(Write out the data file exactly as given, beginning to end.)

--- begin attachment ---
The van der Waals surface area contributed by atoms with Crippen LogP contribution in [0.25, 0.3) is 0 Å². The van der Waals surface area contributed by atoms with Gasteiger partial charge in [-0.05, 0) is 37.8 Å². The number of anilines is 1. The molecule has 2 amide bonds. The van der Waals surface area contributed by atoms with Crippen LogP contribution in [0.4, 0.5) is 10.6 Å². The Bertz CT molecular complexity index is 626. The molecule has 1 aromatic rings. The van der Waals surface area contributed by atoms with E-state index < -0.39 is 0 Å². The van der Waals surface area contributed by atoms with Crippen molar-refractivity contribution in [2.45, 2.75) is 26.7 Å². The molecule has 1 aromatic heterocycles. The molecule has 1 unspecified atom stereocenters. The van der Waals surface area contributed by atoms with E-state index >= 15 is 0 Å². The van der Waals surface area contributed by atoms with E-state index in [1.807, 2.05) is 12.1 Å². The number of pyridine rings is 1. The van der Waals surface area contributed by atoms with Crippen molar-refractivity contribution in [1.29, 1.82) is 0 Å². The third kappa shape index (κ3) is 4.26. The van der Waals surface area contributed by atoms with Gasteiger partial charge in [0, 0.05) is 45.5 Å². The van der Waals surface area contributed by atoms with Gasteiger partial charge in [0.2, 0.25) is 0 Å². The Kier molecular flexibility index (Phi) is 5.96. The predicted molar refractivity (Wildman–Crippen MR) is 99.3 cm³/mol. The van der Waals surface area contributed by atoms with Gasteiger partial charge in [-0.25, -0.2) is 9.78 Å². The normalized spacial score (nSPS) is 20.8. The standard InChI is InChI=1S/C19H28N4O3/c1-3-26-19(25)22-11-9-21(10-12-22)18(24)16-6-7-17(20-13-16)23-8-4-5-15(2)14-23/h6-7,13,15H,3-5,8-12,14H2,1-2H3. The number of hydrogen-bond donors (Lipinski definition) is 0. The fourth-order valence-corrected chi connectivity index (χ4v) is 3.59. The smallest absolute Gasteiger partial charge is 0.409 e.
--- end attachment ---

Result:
The van der Waals surface area contributed by atoms with Crippen LogP contribution in [0.25, 0.3) is 0 Å². The van der Waals surface area contributed by atoms with Gasteiger partial charge in [-0.05, 0) is 37.8 Å². The number of anilines is 1. The molecule has 2 amide bonds. The van der Waals surface area contributed by atoms with Crippen LogP contribution in [0.4, 0.5) is 10.6 Å². The Bertz CT molecular complexity index is 626. The molecule has 1 aromatic rings. The van der Waals surface area contributed by atoms with E-state index < -0.39 is 0 Å². The van der Waals surface area contributed by atoms with Crippen molar-refractivity contribution in [2.45, 2.75) is 26.7 Å². The molecule has 1 aromatic heterocycles. The molecule has 1 unspecified atom stereocenters. The van der Waals surface area contributed by atoms with E-state index >= 15 is 0 Å². The van der Waals surface area contributed by atoms with E-state index in [1.807, 2.05) is 12.1 Å². The number of pyridine rings is 1. The van der Waals surface area contributed by atoms with Crippen molar-refractivity contribution in [1.29, 1.82) is 0 Å². The third kappa shape index (κ3) is 4.26. The van der Waals surface area contributed by atoms with Gasteiger partial charge in [0, 0.05) is 45.5 Å². The van der Waals surface area contributed by atoms with Gasteiger partial charge in [0.2, 0.25) is 0 Å². The Kier molecular flexibility index (Phi) is 5.96. The predicted molar refractivity (Wildman–Crippen MR) is 99.3 cm³/mol. The van der Waals surface area contributed by atoms with Gasteiger partial charge in [-0.25, -0.2) is 9.78 Å². The normalized spacial score (nSPS) is 20.8. The standard InChI is InChI=1S/C19H28N4O3/c1-3-26-19(25)22-11-9-21(10-12-22)18(24)16-6-7-17(20-13-16)23-8-4-5-15(2)14-23/h6-7,13,15H,3-5,8-12,14H2,1-2H3. The number of hydrogen-bond donors (Lipinski definition) is 0. The fourth-order valence-corrected chi connectivity index (χ4v) is 3.59. The smallest absolute Gasteiger partial charge is 0.409 e.